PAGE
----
Furball Fitness has found an expanding niche in pet care.
Kathleen McGill used to cobble together care for her two Siamese cats during her extended vacations and visits to her second home by relying on friends and neighbors, but the process never quite suited her or the pets. Since the retired veterinarian discovered Furball Fitness Dog Walking & Pet Care, everyone is happier. “I feel very comfortable for a change,” she says. “I can tell a difference in my cats' behavior. They're getting more attention. They're not as needy when I get home.”
That's just the level of care and satisfaction Shannon Anello had in mind when she started the company in 2015. A lifelong animal lover, Anello says she wanted to provide “peace of mind for busy pet parents.”
When she was laid off from her advertising job, she decided the time was right to launch a pet-focused business in Columbus. She knew the city was pet-friendly and had plenty of empty nesters and young professionals that enjoy spoiling their animals. “More and more people are getting pets and treating them like kids,” she says.
Her instincts are right. Americans spent $66.75 billion on their pets in 2016. Of those billions, $5.76 billion was spent on grooming and boarding services.
Anello initially focused on dog walking and pet sitting but has been adding services and employees as she sees a need for them. Pet-sitting customers who are out of town have the option to hire her team to visit a pet in its home several times a day or spend the night there. Clients receive photos each time an employee visits their animal.
The number of people who hire the company to visit their pets while they are at work or out socializing initially surprised Anello. “I'm finding it's not so much when people are on vacation, it's when they are in town and busy,” says Anello, who estimates that more than 50 percent of customers are daily visits. “Their pets are part of their family.”
The company now offers pet taxi services where team members will take animals to the vet or the groomers, and waste removal. Anello also goes to clients' homes and bathes their dogs and trims their nails. She is in the process of earning her dog training certification so she can offer additional help.
Meanwhile, she hired a certified trainer to provide puppy training and dog obedience services to further expand Furball's offerings.
“Our vacationers are becoming our regulars,” she says. “Once they realize how reliable we are, they say ‘we can use them for this or we can use them for that.'”
In the spring and summer she hopes to do more to promote a special service she offers to brides and grooms—wedding sitter.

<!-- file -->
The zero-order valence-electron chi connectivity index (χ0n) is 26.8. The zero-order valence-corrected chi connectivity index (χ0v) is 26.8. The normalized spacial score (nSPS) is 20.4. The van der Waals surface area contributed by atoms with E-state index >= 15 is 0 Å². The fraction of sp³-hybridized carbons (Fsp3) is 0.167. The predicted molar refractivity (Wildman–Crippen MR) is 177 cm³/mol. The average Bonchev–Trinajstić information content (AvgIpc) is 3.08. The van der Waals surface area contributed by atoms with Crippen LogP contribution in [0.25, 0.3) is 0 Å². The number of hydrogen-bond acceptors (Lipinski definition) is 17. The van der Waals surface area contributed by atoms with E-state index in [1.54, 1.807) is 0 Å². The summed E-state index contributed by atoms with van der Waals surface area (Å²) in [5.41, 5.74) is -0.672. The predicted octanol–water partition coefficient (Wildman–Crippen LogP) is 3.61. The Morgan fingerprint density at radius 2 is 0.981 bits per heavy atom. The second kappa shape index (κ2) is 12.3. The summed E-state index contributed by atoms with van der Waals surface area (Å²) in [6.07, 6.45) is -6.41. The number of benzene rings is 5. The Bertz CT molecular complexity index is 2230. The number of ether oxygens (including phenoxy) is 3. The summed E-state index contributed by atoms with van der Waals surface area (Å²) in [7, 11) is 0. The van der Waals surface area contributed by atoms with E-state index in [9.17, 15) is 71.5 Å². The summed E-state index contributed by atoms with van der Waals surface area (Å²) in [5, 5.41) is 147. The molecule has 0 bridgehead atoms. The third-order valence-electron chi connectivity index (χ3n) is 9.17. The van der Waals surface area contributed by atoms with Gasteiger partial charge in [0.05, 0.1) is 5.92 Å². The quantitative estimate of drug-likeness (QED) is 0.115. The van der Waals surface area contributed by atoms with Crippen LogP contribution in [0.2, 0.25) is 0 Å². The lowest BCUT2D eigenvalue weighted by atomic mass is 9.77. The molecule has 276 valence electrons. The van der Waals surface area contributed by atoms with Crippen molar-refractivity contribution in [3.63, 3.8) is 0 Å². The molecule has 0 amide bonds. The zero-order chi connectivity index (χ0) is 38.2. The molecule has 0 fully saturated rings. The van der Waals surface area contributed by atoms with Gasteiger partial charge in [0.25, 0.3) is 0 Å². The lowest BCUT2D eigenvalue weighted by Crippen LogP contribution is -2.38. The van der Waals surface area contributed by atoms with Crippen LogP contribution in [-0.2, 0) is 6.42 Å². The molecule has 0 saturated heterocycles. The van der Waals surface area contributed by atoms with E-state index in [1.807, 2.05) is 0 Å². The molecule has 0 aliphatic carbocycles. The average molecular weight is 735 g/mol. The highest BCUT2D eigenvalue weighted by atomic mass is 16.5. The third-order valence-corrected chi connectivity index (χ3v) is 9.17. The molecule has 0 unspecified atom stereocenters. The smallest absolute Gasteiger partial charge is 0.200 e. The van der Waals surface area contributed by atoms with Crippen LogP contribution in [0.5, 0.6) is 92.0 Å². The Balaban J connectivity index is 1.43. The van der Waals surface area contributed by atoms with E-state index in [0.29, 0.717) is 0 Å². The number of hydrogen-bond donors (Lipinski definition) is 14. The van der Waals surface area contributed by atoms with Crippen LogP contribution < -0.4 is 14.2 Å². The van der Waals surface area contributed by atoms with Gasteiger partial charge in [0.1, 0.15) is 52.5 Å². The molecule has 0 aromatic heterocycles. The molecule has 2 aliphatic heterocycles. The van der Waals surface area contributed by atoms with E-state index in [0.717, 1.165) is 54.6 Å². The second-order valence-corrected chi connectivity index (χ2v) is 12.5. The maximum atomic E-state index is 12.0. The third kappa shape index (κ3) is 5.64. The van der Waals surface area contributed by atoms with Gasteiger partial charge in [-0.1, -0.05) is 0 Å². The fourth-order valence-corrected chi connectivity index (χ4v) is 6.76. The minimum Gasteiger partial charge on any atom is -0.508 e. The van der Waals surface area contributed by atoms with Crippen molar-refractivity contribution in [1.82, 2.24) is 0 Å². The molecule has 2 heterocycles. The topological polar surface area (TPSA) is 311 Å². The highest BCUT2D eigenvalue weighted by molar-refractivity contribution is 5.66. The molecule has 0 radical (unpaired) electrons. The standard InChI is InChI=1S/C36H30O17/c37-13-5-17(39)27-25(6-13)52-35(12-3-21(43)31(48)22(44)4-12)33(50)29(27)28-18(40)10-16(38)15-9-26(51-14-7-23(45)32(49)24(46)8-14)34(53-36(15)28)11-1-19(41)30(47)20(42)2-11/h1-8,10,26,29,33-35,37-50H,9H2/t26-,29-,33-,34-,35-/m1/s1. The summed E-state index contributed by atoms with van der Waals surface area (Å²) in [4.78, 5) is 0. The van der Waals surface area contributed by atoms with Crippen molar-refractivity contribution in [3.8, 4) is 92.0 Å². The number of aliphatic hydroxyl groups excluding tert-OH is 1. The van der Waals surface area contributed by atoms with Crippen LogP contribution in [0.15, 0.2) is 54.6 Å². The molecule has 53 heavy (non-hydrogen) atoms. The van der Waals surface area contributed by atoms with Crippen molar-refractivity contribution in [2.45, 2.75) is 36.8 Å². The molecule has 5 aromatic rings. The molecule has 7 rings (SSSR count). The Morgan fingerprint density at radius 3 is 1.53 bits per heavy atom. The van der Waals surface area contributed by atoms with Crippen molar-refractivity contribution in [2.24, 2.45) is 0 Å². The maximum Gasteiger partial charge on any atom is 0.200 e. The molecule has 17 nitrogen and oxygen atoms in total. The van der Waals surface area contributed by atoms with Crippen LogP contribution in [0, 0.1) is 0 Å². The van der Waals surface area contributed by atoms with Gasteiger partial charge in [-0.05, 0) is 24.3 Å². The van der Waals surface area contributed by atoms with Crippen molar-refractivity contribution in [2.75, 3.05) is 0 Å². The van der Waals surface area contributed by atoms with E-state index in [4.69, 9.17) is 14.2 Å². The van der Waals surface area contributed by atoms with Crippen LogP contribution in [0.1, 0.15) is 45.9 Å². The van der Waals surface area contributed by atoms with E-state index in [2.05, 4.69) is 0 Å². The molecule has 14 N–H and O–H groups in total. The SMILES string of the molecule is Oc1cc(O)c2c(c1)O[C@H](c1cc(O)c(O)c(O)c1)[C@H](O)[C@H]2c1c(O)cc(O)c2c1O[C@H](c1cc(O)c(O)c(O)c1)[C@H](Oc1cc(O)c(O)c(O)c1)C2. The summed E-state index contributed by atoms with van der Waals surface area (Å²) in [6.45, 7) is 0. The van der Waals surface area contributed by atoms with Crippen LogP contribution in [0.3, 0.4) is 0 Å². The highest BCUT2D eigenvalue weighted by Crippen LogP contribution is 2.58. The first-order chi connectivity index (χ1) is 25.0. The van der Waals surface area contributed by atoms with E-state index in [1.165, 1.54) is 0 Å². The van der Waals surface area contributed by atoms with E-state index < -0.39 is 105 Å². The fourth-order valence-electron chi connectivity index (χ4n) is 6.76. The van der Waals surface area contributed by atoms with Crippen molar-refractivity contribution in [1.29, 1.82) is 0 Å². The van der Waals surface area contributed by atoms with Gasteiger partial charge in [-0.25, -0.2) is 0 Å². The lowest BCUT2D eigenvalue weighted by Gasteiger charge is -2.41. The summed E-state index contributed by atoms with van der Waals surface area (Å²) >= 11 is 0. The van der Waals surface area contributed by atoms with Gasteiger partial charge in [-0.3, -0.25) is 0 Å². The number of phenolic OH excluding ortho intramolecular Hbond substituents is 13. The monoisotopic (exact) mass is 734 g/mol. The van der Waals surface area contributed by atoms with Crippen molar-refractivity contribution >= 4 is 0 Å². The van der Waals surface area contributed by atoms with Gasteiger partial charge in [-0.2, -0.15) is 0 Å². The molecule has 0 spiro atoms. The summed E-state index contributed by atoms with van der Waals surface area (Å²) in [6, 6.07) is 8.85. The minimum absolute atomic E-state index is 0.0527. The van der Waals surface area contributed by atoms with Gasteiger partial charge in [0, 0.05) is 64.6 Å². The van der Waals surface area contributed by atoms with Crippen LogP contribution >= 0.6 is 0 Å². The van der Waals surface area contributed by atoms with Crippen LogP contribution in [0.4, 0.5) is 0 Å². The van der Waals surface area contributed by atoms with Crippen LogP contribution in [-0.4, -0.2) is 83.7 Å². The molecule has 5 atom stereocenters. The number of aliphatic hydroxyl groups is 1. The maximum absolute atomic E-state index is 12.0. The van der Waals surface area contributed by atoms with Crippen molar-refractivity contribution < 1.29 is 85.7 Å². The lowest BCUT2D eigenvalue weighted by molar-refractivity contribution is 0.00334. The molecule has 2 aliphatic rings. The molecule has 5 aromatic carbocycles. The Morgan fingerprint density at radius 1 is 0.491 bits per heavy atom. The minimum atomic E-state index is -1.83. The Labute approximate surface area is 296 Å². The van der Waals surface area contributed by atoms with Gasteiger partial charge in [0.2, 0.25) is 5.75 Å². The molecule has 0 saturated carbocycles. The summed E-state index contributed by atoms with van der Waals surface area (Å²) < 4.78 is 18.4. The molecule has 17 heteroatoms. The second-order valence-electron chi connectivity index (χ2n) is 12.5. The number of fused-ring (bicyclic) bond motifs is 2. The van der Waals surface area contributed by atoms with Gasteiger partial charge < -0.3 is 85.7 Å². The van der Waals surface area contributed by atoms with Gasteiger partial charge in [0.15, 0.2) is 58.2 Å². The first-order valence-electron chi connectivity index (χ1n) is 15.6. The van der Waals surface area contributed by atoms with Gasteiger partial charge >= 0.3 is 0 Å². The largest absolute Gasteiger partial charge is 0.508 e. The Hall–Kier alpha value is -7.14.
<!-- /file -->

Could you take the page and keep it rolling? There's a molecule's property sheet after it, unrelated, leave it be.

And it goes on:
Couples can hire Furball Fitness to bring their dog to their ceremony or reception and take it home afterward. Having Anello or a member of her team handle the dog allows couples to have their beloved pet as part of the festivities without having to be responsible for it.
Two other services on Anello's radar are pet massage and exercise classes for pets and their owners. She also anticipates moving into a facility and opening a doggie daycare this year. Currently, she runs the business from her home in Blacklick.
The business owner says her marketing background and graphic design skills—along with customer referrals—have been instrumental in her success.
“The marketing and advertising background does play a role. I have a good brand and website—that helps separate me from people who are doing this as a hobby,” she says. “I have a passion for animals. (Would-be) clients can tell that.”
When Anello launched the business, she worked with a trade group, Pet Sitters International, to earn an industry certification and also to get the proper insurance and bonding paperwork to protect herself, her employees and clients.
Before accepting any jobs, she pays a visit to the house and the animal. The “meet & greet” provides an opportunity for both parties to determine if the association is a fit, she says.
Finding reliable people who are willing to work the erratic schedule of a pet sitter is a challenge, she says. Often, employees need to start early to let dogs out and then have down time until later in the day. Anello runs background checks on potential employees so she feels confident allowing them access to clients' homes and beloved pets.
“That's really important,” she says. “I want everyone I hire to understand that this is a real business. Yes, it's fun to do but it's hard work. It's not a 9-to-5 job.”
Melissa Kossler Dutton is a freelance writer.